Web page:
Unstacking Triggers: Reducing Stress to Resolve Behavior Issues

Behavior issues in cats are often rooted in stress. What does this mean? Something, or more likely things, are causing the cat to feel unsafe, frustrated, uncomfortable, painful, annoyed, or bored. Stress reduction may be necessary to resolve behavior problems. It may also be recommended by your veterinarian for health reasons. Why can tackling stress in one area help another? And how do you start reducing stress in your cat’s life?

It’s Not One Thing

Rarely is a behavior problem only about a single factor. Though one trigger may set the ball rolling, there are often other sources causing stress to build up and contributing to the main issue appearing when it does. This is why behavior can appear sudden, random, or inconsistent. It is called “trigger stacking” – when the stress from multiple sources adds up to the point of causing a behavior issue. 

In this graphic, you can see how an owner may struggle to identify why their cat is peeing on the bed. It’s no one reason, but a combination of stressors. 

Graph showing how different stressors cause a cat's stress level to rise by different amounts. None alone reaching the stress level that causes the cat to pee on the bed. However different combinations can add up to that level and cause the behavior. This makes it difficult to identify a single reason for the behavior.

When you can’t identify one single cause or the behavior appears random, you’ll want to reduce stress in as many areas as possible. Luckily there are many ways to do this without complicated training plans. 

Steps to Reduce Stress

Check with Your Vet

Cats are masters at hiding pain and physical discomfort. But not feeling well can definitely impact their behavior. If your cat seems stressed or is displaying behavior problems, get a vet check to make sure there isn’t anything physical going on. Share your concerns with your vet so they know to look deeper than a basic exam. Ask about how they assess for pain and what the next steps would be if they don’t find anything but the stress or behavior continues. Finally, if your cat does have medical concerns, even if they are minor, take the steps to address them so your cat can be their best self. 

Set Up Your Home

Consider your home setup to maximize your cat’s comfort. This doesn’t mean turning your house entirely over to your cat, but you can decrease stress with some considerations. In particular, make sure your cat has options for getting off the ground and for hiding from view. Every cat is different in what they like and use, but most cats benefit from these two things. Options mean more than one place for each, though they can be in different rooms. This page has more information on home setup.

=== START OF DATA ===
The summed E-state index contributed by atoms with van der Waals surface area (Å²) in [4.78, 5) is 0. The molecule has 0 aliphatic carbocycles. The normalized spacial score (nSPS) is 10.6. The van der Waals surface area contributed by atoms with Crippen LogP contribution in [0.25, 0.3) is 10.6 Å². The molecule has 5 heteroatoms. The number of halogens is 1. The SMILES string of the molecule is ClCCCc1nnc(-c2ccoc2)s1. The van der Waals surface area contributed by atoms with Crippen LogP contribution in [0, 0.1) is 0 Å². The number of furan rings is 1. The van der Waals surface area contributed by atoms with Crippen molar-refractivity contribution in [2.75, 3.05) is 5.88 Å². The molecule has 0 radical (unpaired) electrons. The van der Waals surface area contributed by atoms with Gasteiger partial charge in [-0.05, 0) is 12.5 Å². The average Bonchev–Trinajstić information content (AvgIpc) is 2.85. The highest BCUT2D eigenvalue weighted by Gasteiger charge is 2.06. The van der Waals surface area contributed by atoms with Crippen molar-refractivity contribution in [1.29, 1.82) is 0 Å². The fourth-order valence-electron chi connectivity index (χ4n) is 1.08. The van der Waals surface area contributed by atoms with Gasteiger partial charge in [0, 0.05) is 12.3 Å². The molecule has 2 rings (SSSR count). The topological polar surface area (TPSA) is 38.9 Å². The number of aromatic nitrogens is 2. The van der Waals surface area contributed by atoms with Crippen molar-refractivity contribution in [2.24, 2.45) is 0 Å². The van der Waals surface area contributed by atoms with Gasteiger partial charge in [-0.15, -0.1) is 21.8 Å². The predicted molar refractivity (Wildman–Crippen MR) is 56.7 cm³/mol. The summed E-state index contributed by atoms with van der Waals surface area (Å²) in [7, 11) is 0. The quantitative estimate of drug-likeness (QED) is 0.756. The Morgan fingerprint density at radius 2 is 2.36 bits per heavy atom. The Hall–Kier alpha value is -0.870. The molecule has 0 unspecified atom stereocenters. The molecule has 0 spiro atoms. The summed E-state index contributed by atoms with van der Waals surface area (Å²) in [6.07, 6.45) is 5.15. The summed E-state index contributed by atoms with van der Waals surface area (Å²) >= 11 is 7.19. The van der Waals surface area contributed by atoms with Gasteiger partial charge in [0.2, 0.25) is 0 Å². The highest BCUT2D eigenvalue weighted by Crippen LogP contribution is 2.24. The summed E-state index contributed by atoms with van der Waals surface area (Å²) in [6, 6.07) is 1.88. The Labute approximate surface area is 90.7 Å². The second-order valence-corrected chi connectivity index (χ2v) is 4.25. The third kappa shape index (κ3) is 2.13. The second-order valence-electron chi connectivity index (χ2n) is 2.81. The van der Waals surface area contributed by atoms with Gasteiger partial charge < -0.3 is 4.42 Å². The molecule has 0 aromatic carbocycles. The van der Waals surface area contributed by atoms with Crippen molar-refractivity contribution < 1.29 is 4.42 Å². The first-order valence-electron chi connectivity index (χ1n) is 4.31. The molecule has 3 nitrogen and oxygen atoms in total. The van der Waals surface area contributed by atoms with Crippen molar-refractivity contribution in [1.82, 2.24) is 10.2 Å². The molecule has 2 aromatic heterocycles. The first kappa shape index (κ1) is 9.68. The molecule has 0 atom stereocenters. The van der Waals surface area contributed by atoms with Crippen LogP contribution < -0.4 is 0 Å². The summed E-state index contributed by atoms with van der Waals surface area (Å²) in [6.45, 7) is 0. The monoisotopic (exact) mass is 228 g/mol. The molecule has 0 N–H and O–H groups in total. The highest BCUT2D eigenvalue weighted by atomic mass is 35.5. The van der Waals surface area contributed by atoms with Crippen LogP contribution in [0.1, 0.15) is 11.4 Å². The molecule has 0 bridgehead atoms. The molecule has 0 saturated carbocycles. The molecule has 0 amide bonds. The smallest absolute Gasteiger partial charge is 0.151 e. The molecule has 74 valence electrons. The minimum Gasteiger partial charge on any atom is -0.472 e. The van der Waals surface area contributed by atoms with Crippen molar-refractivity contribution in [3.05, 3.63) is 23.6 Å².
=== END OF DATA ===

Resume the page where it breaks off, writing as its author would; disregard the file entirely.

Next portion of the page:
Another important consideration for home setup is giving your cat space and time to rest. While it might seem like all some cats do is sleep, if you have an active household, your cat’s rest may be frequently interrupted. Estimates vary, but most cats sleep 10-13 hours a day, in short bursts, with some needing as much as 20 hours. If this sleep is constantly being interrupted or if your cat doesn’t feel safe resting during the day, stress levels will rise. Make sure your cat has areas where they can go to have some quiet time. 

Finally, check in with the litter box. Could there be improvements that make it more comfortable for your cat? Check out this post for more about the “perfect” litter box.

Use Play and Enrichment

Physical and mental exercise, opportunities to express natural cat behaviors, and ways to engage the senses are key to stress reduction in cats. Many ideas can be integrated into a daily routine, sometimes with only small changes to what you’re doing now. Feeding from food puzzles can be straightforward for many households. Adding interactive play sessions with your cat is stress reducing and can target many behavior concerns, particularly when done in a routine way. Additional enrichment activities can be provided for a cat to engage in on their own. 

Add Pheromones

Some cats benefit from calming pheromones in their environment. You can learn more here.

Addressing Other Stressors

While you might not directly connect one to another, stress from many sources can contribute to a behavior problem. If you know there’s an issue in an area, you may need to work on that first, before expecting to see progress on your main concern.

Common stressors can include:

  • Seeing outdoor cats from indoors or having contact with them while outside
  • Being nervous or fearful of a human family member
  • Having conflict with another pet in the home

If you’re having issues with your indoor-outdoor cat, you may need to transition them to indoor only to resolve the issue. Stress caused by seeing outdoor cats from inside can be reduced with frosted window film, closed blinds, or humane deterrents in the yard. 

For other concerns, consider consulting a behavior professional to guide you.

Medical Revisited

Medical factors are so often an overlooked part of the puzzle that it’s worth repeating! Continue the conversation with your vet as you work on your cat’s behavior. Along with treating medical conditions, your vet may be able to guide you through diet changes, supplements, or medications that can support your goals. You might also speak with a behavior-specific vet, such as a Veterinary Behaviorist.

Unstack the Triggers, Resolve the Issue

So many cat behavior problems are due to “stress”, that big amorphous problem. You might not have to get more specific though. When the little things add up to a big problem, stress reduction will be your friend. Prevent a stack of stressful triggers and the issue can disappear. 

If you need help unstacking your cat’s trigger, reducing stress, or otherwise working through a behavior challenge, consider scheduling a private behavior consultation.